The Government recently announced that it is directly commissioning 13,000 new homes on five sites across England – the largest housing scheme led by central Government since Thatcher’s redevelopment of the Docklands, east London, in the 1980s. Find out more about the new project here: https://landlordnews.co.uk/17473-2/
This pledge arrives after the Autumn Statement revealed Chancellor George Osborne’s plans to build 400,000 new homes before the 2020 general election. He stated that these would be in addition to the properties currently being built in the UK. However, these homes in total will still fall short of the minimum 250,000 homes per year needed to meet demand.
So what does Britain need to meet this target?
Britain managed to build over 200,000 homes in one year back in 2008, but brick stocks were at 1.1 billion and production was at 1.9 billion, keeping orders managed and prices stable.
In October 2014, brick stocks dropped to a low of 323m, but increased slightly to 535m at the end of October 2015.
In 2004, stock was at a stable 617m and production hit a huge 2.87 billion. However, ten years later, only 1.8 billion bricks were produced. Many brick factories being shut down immediately after the 2008 financial crash caused this significant decline in production.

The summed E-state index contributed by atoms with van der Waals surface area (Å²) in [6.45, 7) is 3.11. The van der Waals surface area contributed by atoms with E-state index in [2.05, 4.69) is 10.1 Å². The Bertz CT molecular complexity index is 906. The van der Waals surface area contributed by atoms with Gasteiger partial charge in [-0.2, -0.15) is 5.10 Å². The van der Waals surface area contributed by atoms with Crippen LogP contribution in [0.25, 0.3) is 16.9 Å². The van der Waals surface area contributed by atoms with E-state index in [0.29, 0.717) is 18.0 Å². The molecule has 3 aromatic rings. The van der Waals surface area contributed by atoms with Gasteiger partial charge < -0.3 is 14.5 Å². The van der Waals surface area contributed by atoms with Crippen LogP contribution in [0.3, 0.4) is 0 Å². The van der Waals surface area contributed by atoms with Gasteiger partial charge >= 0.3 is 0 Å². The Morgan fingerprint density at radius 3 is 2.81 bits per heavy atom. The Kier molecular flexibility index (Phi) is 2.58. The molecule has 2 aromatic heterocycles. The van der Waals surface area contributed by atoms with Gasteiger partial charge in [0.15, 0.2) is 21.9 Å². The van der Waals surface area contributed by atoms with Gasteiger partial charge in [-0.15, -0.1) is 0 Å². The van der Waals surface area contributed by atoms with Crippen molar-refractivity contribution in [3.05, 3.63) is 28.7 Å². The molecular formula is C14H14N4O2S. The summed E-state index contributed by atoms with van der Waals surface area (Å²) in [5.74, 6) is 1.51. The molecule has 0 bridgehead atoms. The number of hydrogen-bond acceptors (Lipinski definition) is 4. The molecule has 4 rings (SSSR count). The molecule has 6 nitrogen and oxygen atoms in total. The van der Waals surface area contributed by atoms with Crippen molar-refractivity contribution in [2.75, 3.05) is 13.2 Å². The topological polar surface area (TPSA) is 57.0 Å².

In 2015, a number of takeovers in the brick industry saw production increase, but to reach the level of house building needed without importing huge quantities, the rate of production will have to at least double.
The current number of construction workers in the UK is around 2m, according to the Office for National Statistics (ONS). This figure has been relatively steady over the last ten years.
A construction recruitment firm, Randstad, estimates that 980,000 construction workers built around 148,000 homes in 2015. This workforce will need to at least double to meet house building targets as well as the homes already planned.
Randstad’s study indicates that construction productivity is currently one house per 6.6 construction workers.
But the construction workforce is ageing quickly – 7% of workers are aged 16-25, while 10% are aged between 56-60 and 9% are over 65.
Built asset consultancy firm EC Harris explains in its report People and Money that by 2019, at least 224,000 workers will need to have been added to the total amount of construction employees and a further 700,000 will be required to replace retirees.
But in 2013, less than 20,000 first-year trainees joined the construction industry – 5% of the amount needed. This figure halved between 2005-2013 and has not yet picked up. It is believed that the cause of this is that the building sector was hit particularly hard during the recession; 300,000 jobs in construction were lost, almost half of all the jobs lost in Britain.
To build 250,000 homes in Britain per year, 106% of all bricklayers and 73% of all architects would need to be working exclusively on housing. At present, just 51% of bricklayers and 35% of architects do so.
If the number of construction workers does not pick up, every bricklayer in Britain could be working on house building and there would still be a shortage. The level of skilled workers needs to grow sharply if the amount of homes promised is to come to fruition.